Breach of Privacy: Why Spying On Your Ex (or anyone else) Will Cost You

Nov 21, 2014

In 2012, the Ontario Court of Appeal established greater protections for privacy.  In the case Jones v. Tsige, the Court established the new tort of intrusion upon seclusion. In that case, an employee of the Bank of Montreal, Tsige, accessed the personal financial records of her ex-husband’s new girlfriend (Jones) on at least 174 occasions. Tsige did not have authorization to do so from her employer. The Court of Appeal awarded Jones $10,000 for the breach of her privacy.

The courts continue to award damages where an individual’s privacy has been infringed.

In a recent decision, McIntosh v. Legal Aid Ontario, Cassandra Reddick was employed by Legal Aid Ontario.  Reddick started a relationship with McIntosh’s ex-boyfriend.  Reddick then reviewed McIntosh’s file with Legal Aid without authorization and called McIntosh threatening to use confidential information against her.  The Ontario Superior Court awarded McIntosh $7,500 for the breach of her privacy and legal costs of $6,500. The court held that the information provided by McIntosh to Legal Aid “was clearly personal information” that she expected would be used only in connection with her legal aid application. However, the award was relatively low because McIntosh was only affected in “a minor fashion,” according to the court.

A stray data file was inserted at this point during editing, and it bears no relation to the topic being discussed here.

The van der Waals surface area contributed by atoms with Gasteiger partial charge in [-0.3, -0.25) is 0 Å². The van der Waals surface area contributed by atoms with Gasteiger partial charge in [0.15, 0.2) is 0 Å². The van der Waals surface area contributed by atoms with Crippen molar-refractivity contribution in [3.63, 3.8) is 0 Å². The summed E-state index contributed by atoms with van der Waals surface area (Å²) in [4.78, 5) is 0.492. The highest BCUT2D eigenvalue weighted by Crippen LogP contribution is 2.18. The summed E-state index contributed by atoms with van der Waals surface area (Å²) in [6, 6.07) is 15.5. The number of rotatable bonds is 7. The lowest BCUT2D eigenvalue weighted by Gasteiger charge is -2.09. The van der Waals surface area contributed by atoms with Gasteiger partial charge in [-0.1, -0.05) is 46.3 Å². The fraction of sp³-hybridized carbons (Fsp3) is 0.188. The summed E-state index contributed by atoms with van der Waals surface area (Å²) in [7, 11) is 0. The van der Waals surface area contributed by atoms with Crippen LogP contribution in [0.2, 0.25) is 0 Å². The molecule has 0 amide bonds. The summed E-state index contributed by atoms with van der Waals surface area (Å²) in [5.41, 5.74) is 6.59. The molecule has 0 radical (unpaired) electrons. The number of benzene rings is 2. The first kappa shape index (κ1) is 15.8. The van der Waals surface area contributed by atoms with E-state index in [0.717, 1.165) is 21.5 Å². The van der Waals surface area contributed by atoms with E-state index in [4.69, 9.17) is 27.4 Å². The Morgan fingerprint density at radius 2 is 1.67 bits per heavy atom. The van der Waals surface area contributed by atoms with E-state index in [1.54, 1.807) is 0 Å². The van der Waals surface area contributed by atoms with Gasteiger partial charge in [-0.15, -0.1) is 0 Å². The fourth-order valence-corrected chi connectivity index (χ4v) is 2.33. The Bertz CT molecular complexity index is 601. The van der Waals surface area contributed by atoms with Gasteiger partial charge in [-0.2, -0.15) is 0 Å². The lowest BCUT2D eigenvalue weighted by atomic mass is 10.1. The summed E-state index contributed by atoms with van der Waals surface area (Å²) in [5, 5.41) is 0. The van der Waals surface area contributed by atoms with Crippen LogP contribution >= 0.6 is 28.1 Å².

If your employer or another employee has accessed your personal information or disclosed it to others – you may have a claim for breach of privacy. This could include your employer or fellow employee viewing the following documents without authorization:

  • financial records;
  • health records or medical information;
  • private personal emails or private photos and videos if the employer does not have a policy allowing them to monitor email.

If you believe you have experienced a breach of privacy and wish to speak with an employment lawyer, contact us at [email protected] or 1-888-640-1728 (toll free) or 647-204-8107 (within the GTA).

The material and information in this blog and this website are for general information only. They should not be relied on as legal advice or opinion. The authors make no claims, promises, or guarantees about the accuracy, completeness, or adequacy of any information referred to in this blog or its links. No person should act or refrain from acting in reliance on any information found on this website or blog. Readers should obtain appropriate professional advice from a lawyer duly licensed in the relevant jurisdiction. These materials do not create a lawyer-client relationship between you and any of the authors or the MacLeod Law Firm.

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